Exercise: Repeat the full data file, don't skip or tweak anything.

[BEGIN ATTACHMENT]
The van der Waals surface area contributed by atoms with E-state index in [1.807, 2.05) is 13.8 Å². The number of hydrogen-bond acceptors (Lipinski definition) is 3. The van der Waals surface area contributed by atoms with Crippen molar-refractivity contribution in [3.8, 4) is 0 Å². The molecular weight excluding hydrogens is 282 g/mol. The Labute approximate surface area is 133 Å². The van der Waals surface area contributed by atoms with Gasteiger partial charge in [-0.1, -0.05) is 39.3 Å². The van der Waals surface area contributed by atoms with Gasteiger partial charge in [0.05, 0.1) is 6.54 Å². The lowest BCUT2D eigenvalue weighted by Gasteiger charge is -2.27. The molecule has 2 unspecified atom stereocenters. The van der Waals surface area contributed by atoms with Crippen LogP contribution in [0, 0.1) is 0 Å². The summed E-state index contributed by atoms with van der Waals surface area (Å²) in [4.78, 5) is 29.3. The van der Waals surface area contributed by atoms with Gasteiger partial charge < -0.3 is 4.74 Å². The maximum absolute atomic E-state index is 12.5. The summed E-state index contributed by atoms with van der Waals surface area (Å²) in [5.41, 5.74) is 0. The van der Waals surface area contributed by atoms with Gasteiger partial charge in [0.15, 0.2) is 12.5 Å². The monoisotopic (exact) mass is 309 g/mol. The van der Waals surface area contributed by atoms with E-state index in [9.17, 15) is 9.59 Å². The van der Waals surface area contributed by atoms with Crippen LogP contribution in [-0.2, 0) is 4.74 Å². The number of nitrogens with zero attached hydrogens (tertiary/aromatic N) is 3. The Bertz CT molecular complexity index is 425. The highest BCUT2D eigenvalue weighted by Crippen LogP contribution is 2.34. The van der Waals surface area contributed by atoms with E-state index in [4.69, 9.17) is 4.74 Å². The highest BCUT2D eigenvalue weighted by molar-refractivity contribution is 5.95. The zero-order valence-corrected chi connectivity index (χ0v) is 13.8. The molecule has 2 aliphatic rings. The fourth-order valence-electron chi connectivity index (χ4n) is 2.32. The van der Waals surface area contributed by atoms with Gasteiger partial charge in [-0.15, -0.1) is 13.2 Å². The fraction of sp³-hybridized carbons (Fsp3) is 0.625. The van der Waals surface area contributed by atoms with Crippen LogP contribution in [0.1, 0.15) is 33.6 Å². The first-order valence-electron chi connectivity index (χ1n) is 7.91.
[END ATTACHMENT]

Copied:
The van der Waals surface area contributed by atoms with E-state index in [1.807, 2.05) is 13.8 Å². The number of hydrogen-bond acceptors (Lipinski definition) is 3. The van der Waals surface area contributed by atoms with Crippen molar-refractivity contribution in [3.8, 4) is 0 Å². The molecular weight excluding hydrogens is 282 g/mol. The Labute approximate surface area is 133 Å². The van der Waals surface area contributed by atoms with Gasteiger partial charge in [-0.1, -0.05) is 39.3 Å². The van der Waals surface area contributed by atoms with Gasteiger partial charge in [0.05, 0.1) is 6.54 Å². The lowest BCUT2D eigenvalue weighted by Gasteiger charge is -2.27. The molecule has 2 unspecified atom stereocenters. The van der Waals surface area contributed by atoms with Crippen LogP contribution in [0, 0.1) is 0 Å². The summed E-state index contributed by atoms with van der Waals surface area (Å²) in [4.78, 5) is 29.3. The van der Waals surface area contributed by atoms with Gasteiger partial charge < -0.3 is 4.74 Å². The maximum absolute atomic E-state index is 12.5. The summed E-state index contributed by atoms with van der Waals surface area (Å²) in [5.41, 5.74) is 0. The van der Waals surface area contributed by atoms with Gasteiger partial charge in [0.15, 0.2) is 12.5 Å². The monoisotopic (exact) mass is 309 g/mol. The van der Waals surface area contributed by atoms with E-state index in [9.17, 15) is 9.59 Å². The van der Waals surface area contributed by atoms with Crippen LogP contribution in [-0.2, 0) is 4.74 Å². The number of nitrogens with zero attached hydrogens (tertiary/aromatic N) is 3. The Bertz CT molecular complexity index is 425. The highest BCUT2D eigenvalue weighted by Crippen LogP contribution is 2.34. The van der Waals surface area contributed by atoms with E-state index in [4.69, 9.17) is 4.74 Å². The highest BCUT2D eigenvalue weighted by molar-refractivity contribution is 5.95. The zero-order valence-corrected chi connectivity index (χ0v) is 13.8. The molecule has 2 aliphatic rings. The fourth-order valence-electron chi connectivity index (χ4n) is 2.32. The van der Waals surface area contributed by atoms with Gasteiger partial charge in [-0.15, -0.1) is 13.2 Å². The fraction of sp³-hybridized carbons (Fsp3) is 0.625. The van der Waals surface area contributed by atoms with Crippen LogP contribution in [0.1, 0.15) is 33.6 Å². The first-order valence-electron chi connectivity index (χ1n) is 7.91.